‘Why wasn’t he taken to a hospital?’ Family of man who died at Electric Daisy Carnival demands answers

Fans dance at the Electric Daisy Carnival at Las Vegas Motor Speedway on Sunday.
Fans dance at the Electric Daisy Carnival at Las Vegas Motor Speedway on Sunday.
(Steven Lawton / Getty Images)

A 34-year-old Ventura County man died while attending the Electric Daisy Carnival music festival at the Las Vegas Motor Speedway over the weekend.

The Clark County coroner has yet to determine a cause of death for Michael Morse, an insurance broker from Moorpark and native of the Conejo Valley. When authorities found Morse, his body temperature had reached 109 degrees, said his mother-in-law, Linda Marshall.

Morse’s wife, Jennifer Marshall, is raising questions about the medical treatment her husband received after he began having seizures on Saturday at about 3:25 a.m. as he and two friends started to leave the festival to return to their hotel.

‘Why wasn’t he taken to a hospital?’

“They were waiting in an Uber line when he began convulsing and having seizures. At that point, he was taken into the medical tent. He remained in that tent for a little over four hours,” Jennifer Marshall said. A coroner’s official said Morse was declared dead at the speedway at 7:41 a.m. Saturday.

Marshall wants to know why her husband was not rushed to a hospital. She said no one from event promoter Insomniac, a division of the concert giant Live Nation Entertainment, has reached out to her to answer her questions.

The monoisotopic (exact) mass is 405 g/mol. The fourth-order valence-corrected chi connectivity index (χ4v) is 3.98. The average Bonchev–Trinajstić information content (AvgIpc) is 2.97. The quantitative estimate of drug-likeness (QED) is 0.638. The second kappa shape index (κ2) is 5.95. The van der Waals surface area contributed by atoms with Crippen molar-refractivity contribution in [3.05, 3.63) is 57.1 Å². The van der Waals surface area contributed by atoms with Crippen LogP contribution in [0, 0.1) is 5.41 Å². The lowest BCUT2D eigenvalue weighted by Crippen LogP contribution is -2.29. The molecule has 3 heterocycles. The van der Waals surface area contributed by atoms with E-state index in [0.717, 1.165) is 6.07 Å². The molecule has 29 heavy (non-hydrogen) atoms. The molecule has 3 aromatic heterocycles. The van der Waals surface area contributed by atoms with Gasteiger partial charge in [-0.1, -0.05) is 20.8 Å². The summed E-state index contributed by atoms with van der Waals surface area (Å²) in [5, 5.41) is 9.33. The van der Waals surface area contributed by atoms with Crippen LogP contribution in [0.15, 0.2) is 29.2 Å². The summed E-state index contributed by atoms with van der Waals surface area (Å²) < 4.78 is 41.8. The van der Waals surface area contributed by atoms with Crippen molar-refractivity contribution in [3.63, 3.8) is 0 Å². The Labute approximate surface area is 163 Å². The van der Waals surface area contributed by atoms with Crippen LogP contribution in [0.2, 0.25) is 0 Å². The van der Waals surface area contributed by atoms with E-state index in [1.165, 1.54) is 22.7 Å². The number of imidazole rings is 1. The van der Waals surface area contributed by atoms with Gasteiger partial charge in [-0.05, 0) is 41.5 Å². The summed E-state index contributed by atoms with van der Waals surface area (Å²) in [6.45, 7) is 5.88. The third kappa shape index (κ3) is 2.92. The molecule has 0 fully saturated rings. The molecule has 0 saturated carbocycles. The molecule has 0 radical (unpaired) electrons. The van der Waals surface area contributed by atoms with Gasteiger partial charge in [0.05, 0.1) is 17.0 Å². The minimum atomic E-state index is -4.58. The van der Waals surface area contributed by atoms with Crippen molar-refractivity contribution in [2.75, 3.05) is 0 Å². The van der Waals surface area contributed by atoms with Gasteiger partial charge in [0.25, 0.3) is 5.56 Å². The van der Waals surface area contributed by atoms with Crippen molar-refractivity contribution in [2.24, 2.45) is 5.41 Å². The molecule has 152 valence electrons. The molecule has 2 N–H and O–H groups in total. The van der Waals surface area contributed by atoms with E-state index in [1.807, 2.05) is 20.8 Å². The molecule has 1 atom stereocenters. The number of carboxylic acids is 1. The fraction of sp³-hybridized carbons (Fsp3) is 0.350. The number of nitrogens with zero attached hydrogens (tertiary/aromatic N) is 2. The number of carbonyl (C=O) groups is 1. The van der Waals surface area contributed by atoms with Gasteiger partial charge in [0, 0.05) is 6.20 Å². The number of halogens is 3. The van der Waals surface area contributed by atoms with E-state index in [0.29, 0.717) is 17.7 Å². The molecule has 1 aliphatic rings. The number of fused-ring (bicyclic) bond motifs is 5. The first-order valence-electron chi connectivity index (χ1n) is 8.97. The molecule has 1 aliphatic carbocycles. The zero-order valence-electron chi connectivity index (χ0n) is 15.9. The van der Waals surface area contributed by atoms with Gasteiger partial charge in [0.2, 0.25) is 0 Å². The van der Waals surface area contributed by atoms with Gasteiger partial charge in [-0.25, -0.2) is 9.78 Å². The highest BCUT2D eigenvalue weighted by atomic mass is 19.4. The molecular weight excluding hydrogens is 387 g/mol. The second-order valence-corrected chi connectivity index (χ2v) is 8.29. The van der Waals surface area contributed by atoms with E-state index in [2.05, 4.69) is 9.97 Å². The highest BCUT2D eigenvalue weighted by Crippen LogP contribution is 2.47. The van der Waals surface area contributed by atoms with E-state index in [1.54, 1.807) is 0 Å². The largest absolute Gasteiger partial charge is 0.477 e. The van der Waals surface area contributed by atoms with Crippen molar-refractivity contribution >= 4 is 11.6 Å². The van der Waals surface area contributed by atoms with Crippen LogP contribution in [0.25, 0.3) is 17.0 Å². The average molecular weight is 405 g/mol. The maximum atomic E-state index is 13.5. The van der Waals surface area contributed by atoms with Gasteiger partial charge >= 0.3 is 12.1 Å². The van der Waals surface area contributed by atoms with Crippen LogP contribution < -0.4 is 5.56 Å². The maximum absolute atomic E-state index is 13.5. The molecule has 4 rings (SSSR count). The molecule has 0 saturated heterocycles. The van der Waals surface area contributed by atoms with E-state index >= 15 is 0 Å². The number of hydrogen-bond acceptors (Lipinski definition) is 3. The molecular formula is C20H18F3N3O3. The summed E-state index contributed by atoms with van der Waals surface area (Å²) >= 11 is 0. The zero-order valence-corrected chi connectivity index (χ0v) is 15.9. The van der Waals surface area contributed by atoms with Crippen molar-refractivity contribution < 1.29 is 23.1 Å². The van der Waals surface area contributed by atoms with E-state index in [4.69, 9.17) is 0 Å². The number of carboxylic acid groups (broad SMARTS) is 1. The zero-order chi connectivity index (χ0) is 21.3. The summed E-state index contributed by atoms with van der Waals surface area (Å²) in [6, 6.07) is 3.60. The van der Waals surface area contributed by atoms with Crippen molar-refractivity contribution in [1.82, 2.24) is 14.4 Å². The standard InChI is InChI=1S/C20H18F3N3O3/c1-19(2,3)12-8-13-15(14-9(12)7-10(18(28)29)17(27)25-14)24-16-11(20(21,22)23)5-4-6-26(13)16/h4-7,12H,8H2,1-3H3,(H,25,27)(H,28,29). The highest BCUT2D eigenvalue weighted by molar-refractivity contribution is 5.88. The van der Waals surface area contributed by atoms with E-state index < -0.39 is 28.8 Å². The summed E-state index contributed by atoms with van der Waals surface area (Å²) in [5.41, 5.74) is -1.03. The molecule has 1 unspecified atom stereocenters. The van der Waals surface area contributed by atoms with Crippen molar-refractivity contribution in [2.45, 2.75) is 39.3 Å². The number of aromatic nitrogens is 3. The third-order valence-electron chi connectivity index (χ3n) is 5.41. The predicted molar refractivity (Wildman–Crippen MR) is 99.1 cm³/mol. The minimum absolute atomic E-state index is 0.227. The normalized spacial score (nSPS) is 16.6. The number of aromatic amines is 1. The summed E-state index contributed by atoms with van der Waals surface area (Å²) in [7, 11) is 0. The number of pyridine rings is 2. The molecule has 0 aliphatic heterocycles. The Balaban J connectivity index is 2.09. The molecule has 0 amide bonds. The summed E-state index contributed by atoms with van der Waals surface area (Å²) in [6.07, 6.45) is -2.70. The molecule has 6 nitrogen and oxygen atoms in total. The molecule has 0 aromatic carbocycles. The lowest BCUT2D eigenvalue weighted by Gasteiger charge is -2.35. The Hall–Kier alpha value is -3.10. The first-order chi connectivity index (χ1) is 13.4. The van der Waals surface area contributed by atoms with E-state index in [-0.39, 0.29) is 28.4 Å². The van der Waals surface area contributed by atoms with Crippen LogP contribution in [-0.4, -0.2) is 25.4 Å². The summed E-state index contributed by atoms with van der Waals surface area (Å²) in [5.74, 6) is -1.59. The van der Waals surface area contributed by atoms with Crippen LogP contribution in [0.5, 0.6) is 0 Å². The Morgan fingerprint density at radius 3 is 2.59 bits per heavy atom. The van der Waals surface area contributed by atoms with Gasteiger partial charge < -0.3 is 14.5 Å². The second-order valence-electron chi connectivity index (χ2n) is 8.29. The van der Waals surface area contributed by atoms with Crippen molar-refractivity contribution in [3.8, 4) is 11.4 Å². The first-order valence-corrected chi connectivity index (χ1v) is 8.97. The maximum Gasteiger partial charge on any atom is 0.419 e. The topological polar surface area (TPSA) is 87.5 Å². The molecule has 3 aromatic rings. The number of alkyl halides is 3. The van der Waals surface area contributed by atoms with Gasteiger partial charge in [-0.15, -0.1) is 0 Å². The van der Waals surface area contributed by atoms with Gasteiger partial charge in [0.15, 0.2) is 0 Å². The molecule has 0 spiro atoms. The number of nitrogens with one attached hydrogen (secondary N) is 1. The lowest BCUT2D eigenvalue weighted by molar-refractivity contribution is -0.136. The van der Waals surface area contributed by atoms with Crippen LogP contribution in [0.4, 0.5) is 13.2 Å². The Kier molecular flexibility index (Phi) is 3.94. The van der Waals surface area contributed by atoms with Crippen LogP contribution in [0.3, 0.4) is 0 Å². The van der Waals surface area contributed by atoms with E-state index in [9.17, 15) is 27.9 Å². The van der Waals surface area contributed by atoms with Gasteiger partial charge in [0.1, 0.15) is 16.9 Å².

“Why did he sit in a tent for four hours? Why wasn’t he taken to the hospital where doctors could have possibly done more?” Marshall said late Wednesday. “From my understanding, they did take other people to the hospital. But I don’t know why they didn’t take Mike.”

“This is such a senseless death,” she said.

They did take other people to the hospital. But I don't understand why they didn't take Mike.

— Jennifer Marshall, whose husband Mike Morse died at the Electric Daisy Carnival in Las Vegas last weekend

Michael Morse
Michael Morse (Family photo)

A spokeswoman for Insomniac was unable to be reached for comment late Wednesday. Earlier, a representative, Jaclyn Dadas, provided a statement on behalf of Insomniac that said:

“The unexpected passing of a loved one is tragic, and while the exact cause of this tragedy is still unknown, we do know that family and friends are grieving. It is with great sadness that we send our thoughts and condolences to the loved ones of the man who passed away after the festival had ended,” the statement said.

“Our health and safety plan is created over several months with local agencies. Our roaming medical personnel are available twenty-four hours a day, free of charge, with the best emergency room doctors, nurses, EMTs and paramedics in the country. A full staff of security and police are also available to all attendees. We encourage everyone to approach our caring staff and ask for help if needed.”

An Electric Daisy veteran

It was Morse’s third time attending the Electric Daisy Carnival in Las Vegas. He had also attended the event when it was held in Los Angeles, his wife said. She said her husband thought it would be his last time going to the event.

“He said he was ready to move on and try some new things in life,” Jennifer Marshall. said. “He just wasn’t into it as much as he had been in the past.”

Morse told her he was planning on taking it easy and “wasn’t intending or planning when I talked to him to be taking any drugs,” she said. No drugs were found on his body nor in his hotel room, she added.

“The last time I spoke to him that evening, he was complaining how hot it was.”

Above-normal temperatures